According to research conducted by the consulting firm Dalberg, women in low-income households in India lost jobs more frequently than males, reduced their food intake and rest, and performed more unpaid care duties. They are also taking longer to re-enter the labour force following the initial wave of the Covid-19 outbreak last year, according to the study.
According to the report, which covered the March-October period last year, about a tenth of the women polled said they ate less or ran out of food, while 16 per cent had limited or no access to menstrual pads and more than 33 per cent of married women couldn’t access contraception because the pandemic disrupted public health outreach programmes.
In recent months, India has experienced a terrible second wave, leaving the country dealing with the world’s fastest-spreading Covid pandemic, which has overloaded its hospitals and crematoriums. While the study illustrates how the epidemic disrupted lives in India before the worst hit, it emphasises how women’s nutrition, health, and employment are the first to suffer when household budgets must be squeezed and are likely the longest to recover.
According to Totapally, society will pay a high price if the pandemic pulls more women out of the labour field, families deeper into debt and poverty, and more girls drop out of school, potentially leading to more child marriages.
Here are some of the study’s other findings, which included a survey of around 15,000 women and 2,300 men from low-income households in ten Indian states:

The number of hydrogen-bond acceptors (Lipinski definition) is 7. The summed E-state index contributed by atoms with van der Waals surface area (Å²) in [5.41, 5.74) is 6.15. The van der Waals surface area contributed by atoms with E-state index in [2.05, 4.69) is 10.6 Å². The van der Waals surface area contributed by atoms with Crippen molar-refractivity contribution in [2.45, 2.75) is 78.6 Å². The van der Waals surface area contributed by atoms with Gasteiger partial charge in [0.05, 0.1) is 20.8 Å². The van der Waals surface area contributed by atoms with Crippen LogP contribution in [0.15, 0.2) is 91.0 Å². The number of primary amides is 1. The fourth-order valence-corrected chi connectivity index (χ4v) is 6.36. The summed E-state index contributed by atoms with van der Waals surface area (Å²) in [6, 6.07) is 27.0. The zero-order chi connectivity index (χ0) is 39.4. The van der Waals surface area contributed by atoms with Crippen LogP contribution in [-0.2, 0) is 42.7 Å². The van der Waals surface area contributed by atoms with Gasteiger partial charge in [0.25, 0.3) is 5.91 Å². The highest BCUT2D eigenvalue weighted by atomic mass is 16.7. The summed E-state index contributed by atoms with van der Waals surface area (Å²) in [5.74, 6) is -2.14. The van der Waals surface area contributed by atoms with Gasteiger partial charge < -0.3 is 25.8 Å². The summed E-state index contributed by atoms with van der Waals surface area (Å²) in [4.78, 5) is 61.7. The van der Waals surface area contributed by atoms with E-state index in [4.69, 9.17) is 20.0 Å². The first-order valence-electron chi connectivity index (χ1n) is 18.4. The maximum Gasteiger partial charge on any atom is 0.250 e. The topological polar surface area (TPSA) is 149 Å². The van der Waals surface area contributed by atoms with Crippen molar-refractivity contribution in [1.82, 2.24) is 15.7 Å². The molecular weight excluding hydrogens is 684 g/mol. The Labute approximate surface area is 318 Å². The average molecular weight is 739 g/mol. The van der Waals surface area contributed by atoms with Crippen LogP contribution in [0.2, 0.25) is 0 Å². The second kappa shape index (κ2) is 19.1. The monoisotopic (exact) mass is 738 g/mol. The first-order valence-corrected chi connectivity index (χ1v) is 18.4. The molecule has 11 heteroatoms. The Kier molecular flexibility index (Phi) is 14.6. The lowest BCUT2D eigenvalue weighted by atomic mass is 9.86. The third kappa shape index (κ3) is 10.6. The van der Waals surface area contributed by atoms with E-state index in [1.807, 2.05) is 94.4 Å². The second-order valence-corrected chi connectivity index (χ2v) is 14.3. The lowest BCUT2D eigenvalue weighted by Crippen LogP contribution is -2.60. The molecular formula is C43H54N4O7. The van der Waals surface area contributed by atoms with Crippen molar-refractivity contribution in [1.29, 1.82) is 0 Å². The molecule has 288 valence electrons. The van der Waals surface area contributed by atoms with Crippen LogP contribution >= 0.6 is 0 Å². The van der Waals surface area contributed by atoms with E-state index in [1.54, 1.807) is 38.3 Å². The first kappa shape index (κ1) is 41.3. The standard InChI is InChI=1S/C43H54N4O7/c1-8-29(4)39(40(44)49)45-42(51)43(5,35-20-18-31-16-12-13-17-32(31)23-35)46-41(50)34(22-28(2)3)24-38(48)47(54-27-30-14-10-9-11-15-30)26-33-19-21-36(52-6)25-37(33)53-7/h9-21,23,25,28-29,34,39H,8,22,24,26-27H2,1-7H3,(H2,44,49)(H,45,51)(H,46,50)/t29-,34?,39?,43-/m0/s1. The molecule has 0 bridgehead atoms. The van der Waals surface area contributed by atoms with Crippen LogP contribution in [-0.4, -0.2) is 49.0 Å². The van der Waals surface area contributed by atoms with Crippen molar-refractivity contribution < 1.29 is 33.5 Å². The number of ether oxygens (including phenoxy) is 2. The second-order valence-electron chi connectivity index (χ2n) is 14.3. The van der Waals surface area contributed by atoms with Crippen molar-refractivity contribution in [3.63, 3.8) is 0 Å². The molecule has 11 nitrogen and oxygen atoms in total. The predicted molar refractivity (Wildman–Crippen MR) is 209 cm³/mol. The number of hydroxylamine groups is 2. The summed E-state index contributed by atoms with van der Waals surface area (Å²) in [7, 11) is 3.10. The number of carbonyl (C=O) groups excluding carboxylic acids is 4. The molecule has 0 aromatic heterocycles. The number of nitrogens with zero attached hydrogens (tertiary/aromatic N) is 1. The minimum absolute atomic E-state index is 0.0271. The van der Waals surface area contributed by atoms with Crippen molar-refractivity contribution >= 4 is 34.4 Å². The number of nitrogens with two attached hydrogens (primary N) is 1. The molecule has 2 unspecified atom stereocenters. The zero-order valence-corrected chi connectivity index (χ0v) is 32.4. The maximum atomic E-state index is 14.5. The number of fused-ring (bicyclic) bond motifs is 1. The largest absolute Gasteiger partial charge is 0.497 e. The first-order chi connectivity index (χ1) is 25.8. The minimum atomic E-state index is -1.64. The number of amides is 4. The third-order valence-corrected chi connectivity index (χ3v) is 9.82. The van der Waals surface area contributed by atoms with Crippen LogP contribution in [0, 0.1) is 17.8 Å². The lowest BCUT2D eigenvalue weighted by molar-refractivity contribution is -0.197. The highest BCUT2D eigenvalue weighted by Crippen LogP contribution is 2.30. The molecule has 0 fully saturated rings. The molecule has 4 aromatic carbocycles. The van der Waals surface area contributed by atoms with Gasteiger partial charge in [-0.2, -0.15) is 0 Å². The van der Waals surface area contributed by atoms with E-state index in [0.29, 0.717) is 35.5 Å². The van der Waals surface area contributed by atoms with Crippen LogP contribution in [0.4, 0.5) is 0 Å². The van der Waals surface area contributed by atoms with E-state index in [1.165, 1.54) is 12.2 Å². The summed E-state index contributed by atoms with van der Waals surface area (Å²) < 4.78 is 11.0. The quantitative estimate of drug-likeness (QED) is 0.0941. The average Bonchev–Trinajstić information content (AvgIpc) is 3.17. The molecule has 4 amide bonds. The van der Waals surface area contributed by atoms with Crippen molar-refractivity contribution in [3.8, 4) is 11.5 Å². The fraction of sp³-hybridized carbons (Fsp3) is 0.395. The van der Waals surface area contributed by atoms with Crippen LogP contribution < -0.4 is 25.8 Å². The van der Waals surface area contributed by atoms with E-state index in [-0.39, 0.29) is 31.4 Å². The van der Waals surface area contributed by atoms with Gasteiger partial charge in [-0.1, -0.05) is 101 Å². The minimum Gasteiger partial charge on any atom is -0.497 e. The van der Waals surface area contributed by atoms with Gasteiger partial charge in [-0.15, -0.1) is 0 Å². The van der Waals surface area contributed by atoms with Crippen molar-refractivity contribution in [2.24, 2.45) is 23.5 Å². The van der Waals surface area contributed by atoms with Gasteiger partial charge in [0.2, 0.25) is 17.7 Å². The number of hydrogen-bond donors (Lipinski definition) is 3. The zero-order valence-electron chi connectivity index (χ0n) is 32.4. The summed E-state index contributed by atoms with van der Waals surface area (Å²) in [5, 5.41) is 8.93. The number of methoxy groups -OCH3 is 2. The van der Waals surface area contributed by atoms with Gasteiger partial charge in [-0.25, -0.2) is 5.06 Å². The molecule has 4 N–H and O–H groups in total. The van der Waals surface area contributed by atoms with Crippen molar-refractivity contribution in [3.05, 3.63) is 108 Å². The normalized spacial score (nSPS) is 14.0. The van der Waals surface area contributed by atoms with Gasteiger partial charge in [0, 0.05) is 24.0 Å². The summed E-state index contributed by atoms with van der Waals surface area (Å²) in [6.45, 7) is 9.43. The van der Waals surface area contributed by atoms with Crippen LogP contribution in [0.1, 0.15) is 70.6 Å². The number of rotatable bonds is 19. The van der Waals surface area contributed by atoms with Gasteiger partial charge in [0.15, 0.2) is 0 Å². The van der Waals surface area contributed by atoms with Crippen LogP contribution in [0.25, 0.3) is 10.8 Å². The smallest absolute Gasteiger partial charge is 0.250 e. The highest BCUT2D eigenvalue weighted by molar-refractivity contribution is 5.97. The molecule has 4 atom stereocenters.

- Women made up only 24% of those working before the epidemic, but they accounted for 28% of those who lost their jobs and 43% of those who have yet to return to paid labour
- Approximately 47 per cent of women reported an increase in housework, compared to 43 per cent of men, and 41 per cent of women reported an increase in unpaid care duties, compared to 37 per cent of men
- In the epidemic, 27 per cent of women reported getting less sleep than 18 per cent of men
- Muslim and migrant women, as well as unmarried, separated, or divorced women, were particularly heavily hit
- The report proposed “enlistment drives” in the government’s flagship rural job guarantee programme, which is geared primarily toward women, in order to expand the “total person-days offered” under it. Combining menstruation pads with the government’s free food distribution programme will increase access and usage, according to policy recommendations
Reduced involvement in the formal labour force is one of the well-documented consequences of a larger unpaid work burden, and reversing this trend will be difficult. “We believe that this rise in women’s family load will make it difficult for them to re-enter the labour field, resulting in economic implications that may outlive the pandemic,” said the report. —Bloomberg
(News input: The Print)